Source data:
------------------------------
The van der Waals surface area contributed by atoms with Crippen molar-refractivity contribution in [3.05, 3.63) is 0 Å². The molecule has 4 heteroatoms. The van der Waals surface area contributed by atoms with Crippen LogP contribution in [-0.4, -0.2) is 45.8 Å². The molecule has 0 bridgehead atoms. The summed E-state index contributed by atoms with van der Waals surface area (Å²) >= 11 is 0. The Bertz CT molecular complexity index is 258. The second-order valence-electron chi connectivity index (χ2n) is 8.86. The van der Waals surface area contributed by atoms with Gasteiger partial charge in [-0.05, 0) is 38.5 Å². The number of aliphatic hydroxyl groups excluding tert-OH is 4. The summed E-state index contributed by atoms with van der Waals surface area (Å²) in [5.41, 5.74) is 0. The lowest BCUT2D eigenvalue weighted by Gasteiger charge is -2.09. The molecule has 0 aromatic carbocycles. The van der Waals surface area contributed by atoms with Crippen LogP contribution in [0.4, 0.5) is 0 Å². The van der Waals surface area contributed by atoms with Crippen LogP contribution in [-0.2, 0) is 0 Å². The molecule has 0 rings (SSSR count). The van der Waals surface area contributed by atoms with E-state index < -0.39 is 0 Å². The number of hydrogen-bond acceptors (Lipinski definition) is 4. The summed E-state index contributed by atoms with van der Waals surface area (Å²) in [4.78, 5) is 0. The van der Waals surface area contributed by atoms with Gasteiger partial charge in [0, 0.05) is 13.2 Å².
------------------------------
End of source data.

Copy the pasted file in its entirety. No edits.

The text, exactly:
The van der Waals surface area contributed by atoms with Crippen molar-refractivity contribution in [3.05, 3.63) is 0 Å². The molecule has 4 heteroatoms. The van der Waals surface area contributed by atoms with Crippen LogP contribution in [-0.4, -0.2) is 45.8 Å². The molecule has 0 bridgehead atoms. The summed E-state index contributed by atoms with van der Waals surface area (Å²) >= 11 is 0. The Bertz CT molecular complexity index is 258. The second-order valence-electron chi connectivity index (χ2n) is 8.86. The van der Waals surface area contributed by atoms with Gasteiger partial charge in [-0.05, 0) is 38.5 Å². The number of aliphatic hydroxyl groups excluding tert-OH is 4. The summed E-state index contributed by atoms with van der Waals surface area (Å²) in [5.41, 5.74) is 0. The lowest BCUT2D eigenvalue weighted by Gasteiger charge is -2.09. The molecule has 0 aromatic carbocycles. The van der Waals surface area contributed by atoms with Crippen LogP contribution in [0.4, 0.5) is 0 Å². The van der Waals surface area contributed by atoms with Crippen LogP contribution in [-0.2, 0) is 0 Å². The molecule has 0 rings (SSSR count). The van der Waals surface area contributed by atoms with E-state index < -0.39 is 0 Å². The number of hydrogen-bond acceptors (Lipinski definition) is 4. The summed E-state index contributed by atoms with van der Waals surface area (Å²) in [4.78, 5) is 0. The van der Waals surface area contributed by atoms with Gasteiger partial charge in [0, 0.05) is 13.2 Å².